The dental profession continues to expand, due in large part to the increase in the average consumer’s dental IQ. According to my conversations with experts in the industry, I predict that total dental fees in Canada for the year 2006 will exceed 10 billion dollars.
With this trend towards ever-increasing billings, many solo dental practices are now generating gross fees in excess of $1 million per year. What does this mean for the appraisal and the sale of such a practice?
A profile of the typical dental practice buyer reveals that he or she is:
• 30 – 35 years of age.
• has three – five years experience in full-time dental practice.
• is comfortable, at this early stage, in producing $30,000 to $50,000 per month in dental fees.
On average, a full-time dental associate, working 20 days per month:
• generates fees of $1,500 – $2,500 per day.
• earns 40 percent of those fees, or roughly $600 – $1,000 per day.
• earns from $100,000 – $200,000 per year. (Part-time associates may earn $50,000 – $100,000 per year.)
When asked to define the ideal practice, a buyer suggests he or she wants:
• a practice with one or two full-time hygienists.
• a practice with annual gross revenues of $500,000 – $1,000,000.
Similarly, the same buyer does not want:
• a practice employing associates. The question arises: “Why won’t the associate buy it — is there something wrong?”
• the previous owner to remain, in most instances
• to buy the real estate and the dental practice at this early career stage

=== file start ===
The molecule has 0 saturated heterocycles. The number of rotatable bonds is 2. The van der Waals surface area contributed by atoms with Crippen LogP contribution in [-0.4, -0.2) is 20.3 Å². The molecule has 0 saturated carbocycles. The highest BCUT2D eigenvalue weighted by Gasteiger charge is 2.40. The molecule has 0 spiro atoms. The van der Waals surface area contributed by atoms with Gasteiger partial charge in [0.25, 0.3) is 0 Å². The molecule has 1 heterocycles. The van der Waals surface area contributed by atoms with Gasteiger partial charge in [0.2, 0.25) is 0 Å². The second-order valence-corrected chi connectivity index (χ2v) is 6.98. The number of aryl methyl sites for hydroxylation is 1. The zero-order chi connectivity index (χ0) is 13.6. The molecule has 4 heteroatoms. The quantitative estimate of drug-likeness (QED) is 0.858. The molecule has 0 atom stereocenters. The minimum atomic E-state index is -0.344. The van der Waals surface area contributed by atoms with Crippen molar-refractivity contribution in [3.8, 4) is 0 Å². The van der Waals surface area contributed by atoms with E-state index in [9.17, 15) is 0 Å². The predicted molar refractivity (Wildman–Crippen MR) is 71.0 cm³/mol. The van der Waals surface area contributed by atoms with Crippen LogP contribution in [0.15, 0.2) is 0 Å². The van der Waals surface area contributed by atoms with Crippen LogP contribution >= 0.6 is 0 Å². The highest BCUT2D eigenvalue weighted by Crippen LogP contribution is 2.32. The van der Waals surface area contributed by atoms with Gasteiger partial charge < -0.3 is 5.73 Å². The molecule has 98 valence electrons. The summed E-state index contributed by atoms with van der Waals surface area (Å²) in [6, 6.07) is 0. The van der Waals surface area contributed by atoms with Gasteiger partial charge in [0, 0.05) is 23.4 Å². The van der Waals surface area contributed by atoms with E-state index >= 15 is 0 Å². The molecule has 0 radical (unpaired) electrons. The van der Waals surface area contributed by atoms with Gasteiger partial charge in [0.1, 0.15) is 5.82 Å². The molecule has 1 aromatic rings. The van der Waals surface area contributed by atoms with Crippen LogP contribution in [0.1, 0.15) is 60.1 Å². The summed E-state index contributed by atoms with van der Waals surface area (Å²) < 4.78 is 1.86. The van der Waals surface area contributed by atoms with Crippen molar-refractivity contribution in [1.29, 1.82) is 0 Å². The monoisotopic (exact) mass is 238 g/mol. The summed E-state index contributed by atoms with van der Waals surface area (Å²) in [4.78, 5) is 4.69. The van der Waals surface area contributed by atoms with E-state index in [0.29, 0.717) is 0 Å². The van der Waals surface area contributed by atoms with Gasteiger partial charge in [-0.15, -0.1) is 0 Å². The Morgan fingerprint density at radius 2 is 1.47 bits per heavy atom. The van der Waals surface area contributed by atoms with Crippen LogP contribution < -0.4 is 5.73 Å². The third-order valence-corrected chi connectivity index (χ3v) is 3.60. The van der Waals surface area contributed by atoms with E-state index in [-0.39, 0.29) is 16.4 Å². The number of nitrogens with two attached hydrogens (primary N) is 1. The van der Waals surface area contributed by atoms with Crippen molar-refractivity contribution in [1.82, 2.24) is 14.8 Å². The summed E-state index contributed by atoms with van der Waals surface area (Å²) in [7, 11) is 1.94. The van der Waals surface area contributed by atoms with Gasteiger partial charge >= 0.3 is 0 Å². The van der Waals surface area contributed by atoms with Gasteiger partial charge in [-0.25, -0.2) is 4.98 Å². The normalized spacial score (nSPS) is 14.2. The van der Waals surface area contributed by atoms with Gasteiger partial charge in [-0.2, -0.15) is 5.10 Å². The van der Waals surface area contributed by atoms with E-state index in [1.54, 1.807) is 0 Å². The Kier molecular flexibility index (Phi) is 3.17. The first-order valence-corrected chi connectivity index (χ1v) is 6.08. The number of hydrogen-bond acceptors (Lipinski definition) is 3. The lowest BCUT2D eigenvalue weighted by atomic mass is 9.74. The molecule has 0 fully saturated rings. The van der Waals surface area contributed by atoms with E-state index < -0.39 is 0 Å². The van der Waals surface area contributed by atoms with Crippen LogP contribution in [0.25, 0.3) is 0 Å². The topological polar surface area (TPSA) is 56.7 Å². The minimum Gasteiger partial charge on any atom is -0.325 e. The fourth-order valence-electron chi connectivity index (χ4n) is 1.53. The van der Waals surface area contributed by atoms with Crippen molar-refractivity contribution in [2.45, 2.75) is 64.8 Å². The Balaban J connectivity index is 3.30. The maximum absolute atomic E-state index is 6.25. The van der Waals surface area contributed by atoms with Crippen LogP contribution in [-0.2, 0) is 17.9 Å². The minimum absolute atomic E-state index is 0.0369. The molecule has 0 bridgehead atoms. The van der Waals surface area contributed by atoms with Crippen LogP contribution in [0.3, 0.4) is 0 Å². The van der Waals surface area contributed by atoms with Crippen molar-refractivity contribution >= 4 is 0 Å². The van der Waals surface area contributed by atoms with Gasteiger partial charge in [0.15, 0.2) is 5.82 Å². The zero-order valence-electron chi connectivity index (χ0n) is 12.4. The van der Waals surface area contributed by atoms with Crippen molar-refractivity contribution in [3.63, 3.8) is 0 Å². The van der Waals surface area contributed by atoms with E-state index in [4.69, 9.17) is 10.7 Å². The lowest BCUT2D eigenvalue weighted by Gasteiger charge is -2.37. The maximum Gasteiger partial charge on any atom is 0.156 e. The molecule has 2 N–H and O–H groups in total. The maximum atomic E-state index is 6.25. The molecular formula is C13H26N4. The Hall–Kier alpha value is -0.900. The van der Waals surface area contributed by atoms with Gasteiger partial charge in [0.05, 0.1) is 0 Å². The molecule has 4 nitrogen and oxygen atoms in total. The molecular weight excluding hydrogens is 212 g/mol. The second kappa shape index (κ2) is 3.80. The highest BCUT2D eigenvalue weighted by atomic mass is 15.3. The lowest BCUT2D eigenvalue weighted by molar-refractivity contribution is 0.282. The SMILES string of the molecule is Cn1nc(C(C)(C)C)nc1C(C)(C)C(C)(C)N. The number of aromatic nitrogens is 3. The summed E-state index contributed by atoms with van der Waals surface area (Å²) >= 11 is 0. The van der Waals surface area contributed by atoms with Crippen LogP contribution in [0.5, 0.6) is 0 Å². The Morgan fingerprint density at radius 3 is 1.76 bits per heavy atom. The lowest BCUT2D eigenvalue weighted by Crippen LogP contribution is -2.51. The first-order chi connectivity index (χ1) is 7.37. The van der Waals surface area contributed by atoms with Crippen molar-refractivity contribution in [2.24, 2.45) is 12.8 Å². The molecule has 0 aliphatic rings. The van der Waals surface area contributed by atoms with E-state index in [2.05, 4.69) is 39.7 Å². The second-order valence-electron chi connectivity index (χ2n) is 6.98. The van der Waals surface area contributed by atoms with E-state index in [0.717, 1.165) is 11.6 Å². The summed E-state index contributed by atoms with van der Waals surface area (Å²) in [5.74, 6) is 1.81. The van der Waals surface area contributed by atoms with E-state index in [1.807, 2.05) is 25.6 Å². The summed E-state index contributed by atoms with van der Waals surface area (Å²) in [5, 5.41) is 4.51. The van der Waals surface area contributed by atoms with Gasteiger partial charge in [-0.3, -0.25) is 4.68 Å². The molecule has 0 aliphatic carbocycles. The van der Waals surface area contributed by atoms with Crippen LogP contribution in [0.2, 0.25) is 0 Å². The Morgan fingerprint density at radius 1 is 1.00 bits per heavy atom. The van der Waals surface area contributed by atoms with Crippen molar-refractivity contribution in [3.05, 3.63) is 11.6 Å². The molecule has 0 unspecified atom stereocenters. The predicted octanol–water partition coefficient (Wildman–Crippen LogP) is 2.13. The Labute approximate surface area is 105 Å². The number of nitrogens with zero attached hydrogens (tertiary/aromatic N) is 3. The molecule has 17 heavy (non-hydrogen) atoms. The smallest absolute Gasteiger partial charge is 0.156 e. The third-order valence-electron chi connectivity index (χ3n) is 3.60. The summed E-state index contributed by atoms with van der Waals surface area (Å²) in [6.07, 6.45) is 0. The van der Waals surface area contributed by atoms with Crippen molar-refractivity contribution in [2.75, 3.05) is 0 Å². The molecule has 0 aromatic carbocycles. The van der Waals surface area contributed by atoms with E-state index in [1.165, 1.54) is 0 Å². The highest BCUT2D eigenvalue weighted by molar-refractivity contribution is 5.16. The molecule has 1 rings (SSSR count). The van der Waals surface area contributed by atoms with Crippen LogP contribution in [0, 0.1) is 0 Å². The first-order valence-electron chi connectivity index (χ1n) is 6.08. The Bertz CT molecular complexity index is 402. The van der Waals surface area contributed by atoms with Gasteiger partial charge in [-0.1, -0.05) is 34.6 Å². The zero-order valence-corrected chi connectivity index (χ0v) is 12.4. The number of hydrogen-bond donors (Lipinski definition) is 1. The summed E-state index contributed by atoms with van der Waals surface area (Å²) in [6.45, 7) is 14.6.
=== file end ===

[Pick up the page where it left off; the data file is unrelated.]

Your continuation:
• to be in any form of partnership or cost-sharing arrangement.
A brief analysis of the past 100 appraisals I have prepared reveals that over 20 percent were of dental practices with gross revenues of $1 million or more. Most of these practices employ associates, part-time specialists or have partners. Given the buyer’s criteria, as set out above, who will buy these dental practices if they are put up for sale? What price will these large, sophisticated practices sell for?
Unfortunately, I predict a continuing trend towards the offering of lower and lower prices for these practices, when compared with the smaller, more manageable solo practices. I also predict growth in an emerging trend for investor dentists. These absentee owners will continue to purchase some of the larger practices, and then staff them with past owners or new associates.
Today’s young buyers are ambitious and confident. Financial institutions are more than willing to lend them 100 percent of the purchase price, but only to a point. When the practice is too large, in terms of total revenues, total investment required, or total obligations to staff and time, it becomes less saleable and less manageable in the minds of today’s buyers.
The dental practice with gross billings exceeding $1 million is a status symbol that may be difficult to sell in the future. Much like the most expensive and grandiose home in your neighbourhood — it’s admired by many, desired by few.
Ontario Dentist – September 2006